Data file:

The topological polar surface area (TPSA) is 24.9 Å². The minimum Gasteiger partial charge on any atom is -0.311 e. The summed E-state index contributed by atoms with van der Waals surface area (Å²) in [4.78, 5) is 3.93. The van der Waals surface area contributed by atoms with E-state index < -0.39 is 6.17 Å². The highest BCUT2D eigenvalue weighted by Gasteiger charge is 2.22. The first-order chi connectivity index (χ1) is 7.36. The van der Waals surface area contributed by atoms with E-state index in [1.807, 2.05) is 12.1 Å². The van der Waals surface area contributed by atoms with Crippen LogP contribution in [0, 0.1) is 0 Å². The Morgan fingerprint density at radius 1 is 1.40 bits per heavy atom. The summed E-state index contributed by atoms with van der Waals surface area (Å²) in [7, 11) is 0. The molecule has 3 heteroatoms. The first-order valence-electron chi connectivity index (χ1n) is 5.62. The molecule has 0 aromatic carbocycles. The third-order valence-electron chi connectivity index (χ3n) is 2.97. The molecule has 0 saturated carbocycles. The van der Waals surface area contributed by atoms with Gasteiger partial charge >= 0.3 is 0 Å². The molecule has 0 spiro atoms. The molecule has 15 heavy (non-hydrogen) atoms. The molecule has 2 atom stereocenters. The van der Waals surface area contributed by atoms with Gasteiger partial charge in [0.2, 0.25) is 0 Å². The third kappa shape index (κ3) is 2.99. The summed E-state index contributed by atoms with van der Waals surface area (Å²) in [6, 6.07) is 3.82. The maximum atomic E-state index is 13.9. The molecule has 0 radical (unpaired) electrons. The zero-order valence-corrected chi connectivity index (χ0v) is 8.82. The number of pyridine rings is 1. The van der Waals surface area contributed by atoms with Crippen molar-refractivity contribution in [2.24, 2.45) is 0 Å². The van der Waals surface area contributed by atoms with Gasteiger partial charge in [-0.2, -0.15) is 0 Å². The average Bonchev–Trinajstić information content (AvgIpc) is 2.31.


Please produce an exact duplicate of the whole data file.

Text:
The topological polar surface area (TPSA) is 24.9 Å². The minimum Gasteiger partial charge on any atom is -0.311 e. The summed E-state index contributed by atoms with van der Waals surface area (Å²) in [4.78, 5) is 3.93. The van der Waals surface area contributed by atoms with E-state index < -0.39 is 6.17 Å². The highest BCUT2D eigenvalue weighted by Gasteiger charge is 2.22. The first-order chi connectivity index (χ1) is 7.36. The van der Waals surface area contributed by atoms with E-state index in [1.807, 2.05) is 12.1 Å². The van der Waals surface area contributed by atoms with Crippen LogP contribution in [0, 0.1) is 0 Å². The Morgan fingerprint density at radius 1 is 1.40 bits per heavy atom. The summed E-state index contributed by atoms with van der Waals surface area (Å²) in [7, 11) is 0. The molecule has 3 heteroatoms. The first-order valence-electron chi connectivity index (χ1n) is 5.62. The molecule has 0 aromatic carbocycles. The third-order valence-electron chi connectivity index (χ3n) is 2.97. The molecule has 0 saturated carbocycles. The van der Waals surface area contributed by atoms with Gasteiger partial charge >= 0.3 is 0 Å². The molecule has 0 spiro atoms. The molecule has 15 heavy (non-hydrogen) atoms. The molecule has 2 atom stereocenters. The van der Waals surface area contributed by atoms with Gasteiger partial charge in [0.2, 0.25) is 0 Å². The third kappa shape index (κ3) is 2.99. The summed E-state index contributed by atoms with van der Waals surface area (Å²) in [6, 6.07) is 3.82. The maximum atomic E-state index is 13.9. The molecule has 0 radical (unpaired) electrons. The zero-order valence-corrected chi connectivity index (χ0v) is 8.82. The number of pyridine rings is 1. The van der Waals surface area contributed by atoms with Crippen molar-refractivity contribution in [2.24, 2.45) is 0 Å². The van der Waals surface area contributed by atoms with Gasteiger partial charge in [-0.2, -0.15) is 0 Å². The average Bonchev–Trinajstić information content (AvgIpc) is 2.31.